You can’t afford to compromise on security or efficiency when it comes to your third parties’ remote access

It likely comes as no surprise that, year after year, the number of state and local government cyberattacks continues to rise. In 2019, nearly two-thirds of all publicly known ransomware attacks in the US were against government agencies, and the majority of those attacks targeted town, city, and county-level entities. Last year in 2020, at least 113 government agencies were impacted by ransomware attacks, at an estimated cost of $913 million dollars.

How are these costly cyberattacks happening? They’re caused primarily by bad actors targeting and compromising government vendors and third parties. And data shows that hackers are right on target: nearly two-thirds of data breaches originate through third parties. Although these third parties provide valuable services and support government IT departments, they also pose a risk with the access they’ve been granted. Often aware of the security risk this access can pose, yet faced with a limited budget for new government IT security purchases, legacy systems, and limited resources to manage access securely and efficiently, government cybersecurity and IT teams struggle to appropriately prepare for and defend themselves against this known risk.

Take the example of the all-too-efficient cyberattack on twenty-two municipalities in Texas in late 2019: Key city services were taken down and ransom payments totaling in the millions were demanded. How? Through one compromised vendor who provided services for all of those cities. This incident showcases why bad actors often focus on a government vendor: it’s a better bang for their buck – in this case, twenty-two end targets and twenty-two possible incoming payments.

As a result of the growing number of cyberattacks on local governments, regulations across the board are honing in on the third-party element. From the FBI’s CJIS Security Policy, to HIPAA and HITECH, to PCI, to NERC, as well as best practices from NIST and ISO-2700, there is an increasing regulatory burden on local governments with third-party access and ensuring they are meeting those requirements, with greater consequences for failing to do so.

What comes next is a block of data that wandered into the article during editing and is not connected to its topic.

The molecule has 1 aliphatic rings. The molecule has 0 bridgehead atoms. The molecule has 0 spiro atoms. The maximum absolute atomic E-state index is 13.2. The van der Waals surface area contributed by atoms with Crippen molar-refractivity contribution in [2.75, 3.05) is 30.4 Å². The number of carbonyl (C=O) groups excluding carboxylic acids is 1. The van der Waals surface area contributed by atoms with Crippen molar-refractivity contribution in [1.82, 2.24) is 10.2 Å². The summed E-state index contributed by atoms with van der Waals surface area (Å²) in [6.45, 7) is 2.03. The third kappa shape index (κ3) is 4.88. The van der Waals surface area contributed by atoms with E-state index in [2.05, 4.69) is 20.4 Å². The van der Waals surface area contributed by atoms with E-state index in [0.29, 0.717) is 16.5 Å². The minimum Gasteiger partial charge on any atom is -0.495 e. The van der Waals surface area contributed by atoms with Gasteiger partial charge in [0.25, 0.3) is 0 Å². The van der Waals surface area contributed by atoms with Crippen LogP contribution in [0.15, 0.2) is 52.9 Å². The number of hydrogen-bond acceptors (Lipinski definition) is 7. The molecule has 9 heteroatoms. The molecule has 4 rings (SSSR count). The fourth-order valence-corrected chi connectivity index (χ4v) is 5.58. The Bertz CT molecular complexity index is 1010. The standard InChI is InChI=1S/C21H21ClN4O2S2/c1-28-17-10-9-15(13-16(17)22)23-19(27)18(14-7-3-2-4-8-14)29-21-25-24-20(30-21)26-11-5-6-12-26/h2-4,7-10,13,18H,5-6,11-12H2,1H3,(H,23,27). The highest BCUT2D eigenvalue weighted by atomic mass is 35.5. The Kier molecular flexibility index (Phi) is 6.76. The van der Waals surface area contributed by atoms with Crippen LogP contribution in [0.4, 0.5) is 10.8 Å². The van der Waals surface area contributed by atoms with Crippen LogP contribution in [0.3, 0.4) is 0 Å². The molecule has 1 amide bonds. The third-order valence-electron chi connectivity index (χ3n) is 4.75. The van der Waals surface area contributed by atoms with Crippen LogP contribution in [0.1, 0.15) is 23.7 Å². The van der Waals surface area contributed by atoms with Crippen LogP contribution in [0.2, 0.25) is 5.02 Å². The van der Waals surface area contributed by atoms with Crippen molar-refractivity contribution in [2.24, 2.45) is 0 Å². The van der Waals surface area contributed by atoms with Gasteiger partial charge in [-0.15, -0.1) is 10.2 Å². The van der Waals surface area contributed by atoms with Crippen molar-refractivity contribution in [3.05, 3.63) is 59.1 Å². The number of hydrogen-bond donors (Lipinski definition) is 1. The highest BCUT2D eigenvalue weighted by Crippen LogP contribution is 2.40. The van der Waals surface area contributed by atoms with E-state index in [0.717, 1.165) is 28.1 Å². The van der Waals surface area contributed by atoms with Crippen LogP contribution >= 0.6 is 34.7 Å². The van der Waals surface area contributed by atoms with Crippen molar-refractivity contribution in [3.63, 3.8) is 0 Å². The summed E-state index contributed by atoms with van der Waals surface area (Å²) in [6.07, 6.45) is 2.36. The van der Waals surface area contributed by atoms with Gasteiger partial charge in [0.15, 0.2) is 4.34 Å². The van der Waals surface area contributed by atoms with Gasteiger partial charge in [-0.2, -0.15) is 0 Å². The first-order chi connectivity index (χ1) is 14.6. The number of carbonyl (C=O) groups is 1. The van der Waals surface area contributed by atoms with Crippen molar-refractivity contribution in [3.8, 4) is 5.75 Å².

In today’s environment of increasing government cyberattacks, it is only a matter of when, not if, an attacker sets its sight on your network. Today is the day to prepare and ensure you can continue to safely deliver services to your taxpayers. Secure your third party’s remote access to your network and ensure you meet your compliance requirements. And just as importantly, manage it more efficiently and free up valuable resources within your team.

Are you CJIS compliant with your third parties?


Learn how you can eliminate the third-party vulnerabilities that can threaten CJIS compliance and the security of your network with SecureLink for Governments. Count on CJIS-compliant security with the granular controls and audit features you need to secure your third-party remote access.

Trusted by state and local government IT departments across the nation for secure remote access

SecureLink | City of Spokane
SecureLink | City of Aurora logo
SecureLink | County of Charlotte logo
SecureLink | City of Santa Barbara seal
SecureLink | City of Bergen coat of arms
SecureLink | City of Las Vegas seal
SecureLink | City of Detroit logo
SecureLink | City of El Paso logo


View case studies


Request a Demo

Request a demo to see how SecureLink's secure remote access solution helps identify, control, and audit third parties
close close